People want to know all the benefits of buying your product, without waffle and repetition, and they want that information fast. Three hundred words spread over six or seven paragraphs is the optimum size, according to several research companies I studied today.

  • Make your description fit the average computer screen without visitors having to scroll far, if at all, to access it. Far too many people have slow computers and inferior or zero broadband access and some days it can take five minutes or more to scroll down a long eBay listing and for Internet access to break every few minutes.

In the end people in broadband ‘notspots’ give up looking and go in search of shorter descriptions that can be viewed without scrolling. Make yours short and you will capture a small and potentially very responsive share of the market.

  • Insert bullet points to highlight important parts of your description. Use a font style and font size that most people find easy to read. Arial and Times are popular fonts and size 12 to 14 can be read by most people. Try a larger font if your product is for older people, or others with poor eyesight.

Don’t use lots of different fonts in the same listing. Choose one font and stick to it in all your listings and make it a simple font without squiggles and thick lines that make listings difficult to read.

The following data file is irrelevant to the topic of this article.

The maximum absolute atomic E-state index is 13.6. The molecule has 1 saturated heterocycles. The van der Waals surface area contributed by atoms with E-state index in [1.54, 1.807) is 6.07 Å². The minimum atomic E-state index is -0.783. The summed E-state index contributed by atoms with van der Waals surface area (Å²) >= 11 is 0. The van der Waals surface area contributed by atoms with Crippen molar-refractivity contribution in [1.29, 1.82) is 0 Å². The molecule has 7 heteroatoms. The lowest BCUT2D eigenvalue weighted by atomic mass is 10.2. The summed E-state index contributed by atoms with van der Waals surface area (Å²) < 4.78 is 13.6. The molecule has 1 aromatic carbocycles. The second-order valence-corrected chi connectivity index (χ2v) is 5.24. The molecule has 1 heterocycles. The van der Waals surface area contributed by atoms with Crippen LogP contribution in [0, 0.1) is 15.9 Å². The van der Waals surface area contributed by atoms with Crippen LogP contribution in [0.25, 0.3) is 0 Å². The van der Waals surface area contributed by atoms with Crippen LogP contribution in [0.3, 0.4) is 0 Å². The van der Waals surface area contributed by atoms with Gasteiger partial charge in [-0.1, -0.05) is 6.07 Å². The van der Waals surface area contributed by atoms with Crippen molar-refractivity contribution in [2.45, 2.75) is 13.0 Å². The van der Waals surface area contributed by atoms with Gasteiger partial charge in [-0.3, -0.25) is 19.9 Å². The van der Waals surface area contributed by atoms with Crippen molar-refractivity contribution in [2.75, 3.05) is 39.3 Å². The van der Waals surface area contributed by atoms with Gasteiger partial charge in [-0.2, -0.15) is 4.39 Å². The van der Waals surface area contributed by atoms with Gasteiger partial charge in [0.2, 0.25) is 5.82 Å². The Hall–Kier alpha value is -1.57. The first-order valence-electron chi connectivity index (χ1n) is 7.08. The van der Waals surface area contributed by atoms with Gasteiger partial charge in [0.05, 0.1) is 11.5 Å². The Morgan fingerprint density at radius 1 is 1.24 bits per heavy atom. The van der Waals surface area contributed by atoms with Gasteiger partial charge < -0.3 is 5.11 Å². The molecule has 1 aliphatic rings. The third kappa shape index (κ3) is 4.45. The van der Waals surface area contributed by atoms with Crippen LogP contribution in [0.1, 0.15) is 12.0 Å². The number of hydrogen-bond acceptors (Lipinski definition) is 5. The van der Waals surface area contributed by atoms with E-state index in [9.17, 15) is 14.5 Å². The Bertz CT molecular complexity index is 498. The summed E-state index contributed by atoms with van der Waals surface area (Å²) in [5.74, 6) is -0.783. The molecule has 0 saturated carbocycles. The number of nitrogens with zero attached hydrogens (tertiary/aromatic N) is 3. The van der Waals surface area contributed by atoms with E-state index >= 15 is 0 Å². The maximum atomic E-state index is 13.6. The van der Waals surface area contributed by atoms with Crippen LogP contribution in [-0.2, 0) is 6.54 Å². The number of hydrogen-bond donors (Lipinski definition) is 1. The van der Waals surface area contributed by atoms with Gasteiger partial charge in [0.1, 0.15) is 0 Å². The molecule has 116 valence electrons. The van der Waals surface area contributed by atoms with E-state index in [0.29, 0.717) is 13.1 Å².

As an example, there’s a man I buy dog prints from on eBay. He doesn’t have a template: he uses just plain text in his descriptions. But every description has subtitles and bullet points coloured purple and a little larger than the rest of the text. The first word of every paragraph is coloured purple and emboldened. His paragraphs are never more than three lines and there is always a half-inch gap between paragraphs. His descriptions are always a joy to read.

That said, a template with attractive border and distinctive word and image layout helps you compete with those major sellers mentioned earlier, as long as the design is simple and uncluttered and doesn’t detract from images and text.

So should you or should you not use a template? No one knows for certain without testing. So try running half your listings with a template and the other half without. See which works best for you.

If you do decide on using a template, try using one of the many free ones available before shelling out on something that might be less attractive and not as useful as a paid-for version.

Key ‘free eBay template’ into the search box at and then hit the ‘Images’ button. Study screenshots, most made using free listing templates, along with some paid-for templates based on keywords used at the site.

Find one you like, make sure you won’t be charged, then use that for your next 100 listings or so. See what effect the template has on sales and profits.

Now you know how to create the perfect eBay listing, it’s time to turn that knowledge into action.

This article first appeared on Auction Genie. Read more and comment here